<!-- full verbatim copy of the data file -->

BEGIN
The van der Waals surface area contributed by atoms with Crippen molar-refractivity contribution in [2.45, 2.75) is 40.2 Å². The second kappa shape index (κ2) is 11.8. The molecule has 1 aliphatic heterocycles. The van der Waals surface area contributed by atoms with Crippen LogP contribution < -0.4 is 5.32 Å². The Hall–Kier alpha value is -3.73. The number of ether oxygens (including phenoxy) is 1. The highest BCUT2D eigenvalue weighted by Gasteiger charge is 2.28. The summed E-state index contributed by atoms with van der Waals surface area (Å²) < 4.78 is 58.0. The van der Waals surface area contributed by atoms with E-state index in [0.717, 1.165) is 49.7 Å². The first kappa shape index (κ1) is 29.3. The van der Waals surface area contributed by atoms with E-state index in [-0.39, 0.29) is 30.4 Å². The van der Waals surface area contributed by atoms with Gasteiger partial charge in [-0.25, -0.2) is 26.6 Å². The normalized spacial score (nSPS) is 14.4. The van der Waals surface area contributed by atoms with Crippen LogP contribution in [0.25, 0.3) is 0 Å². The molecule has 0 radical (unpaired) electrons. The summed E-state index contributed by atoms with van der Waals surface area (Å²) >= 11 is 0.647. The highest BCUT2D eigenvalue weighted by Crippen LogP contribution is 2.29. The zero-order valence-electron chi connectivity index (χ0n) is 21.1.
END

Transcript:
The van der Waals surface area contributed by atoms with Crippen molar-refractivity contribution in [2.45, 2.75) is 40.2 Å². The second kappa shape index (κ2) is 11.8. The molecule has 1 aliphatic heterocycles. The van der Waals surface area contributed by atoms with Crippen LogP contribution < -0.4 is 5.32 Å². The Hall–Kier alpha value is -3.73. The number of ether oxygens (including phenoxy) is 1. The highest BCUT2D eigenvalue weighted by Gasteiger charge is 2.28. The summed E-state index contributed by atoms with van der Waals surface area (Å²) < 4.78 is 58.0. The van der Waals surface area contributed by atoms with E-state index in [0.717, 1.165) is 49.7 Å². The first kappa shape index (κ1) is 29.3. The van der Waals surface area contributed by atoms with E-state index in [-0.39, 0.29) is 30.4 Å². The van der Waals surface area contributed by atoms with Gasteiger partial charge in [-0.25, -0.2) is 26.6 Å². The normalized spacial score (nSPS) is 14.4. The van der Waals surface area contributed by atoms with Crippen LogP contribution in [0.25, 0.3) is 0 Å². The molecule has 0 radical (unpaired) electrons. The summed E-state index contributed by atoms with van der Waals surface area (Å²) >= 11 is 0.647. The highest BCUT2D eigenvalue weighted by Crippen LogP contribution is 2.29. The zero-order valence-electron chi connectivity index (χ0n) is 21.1.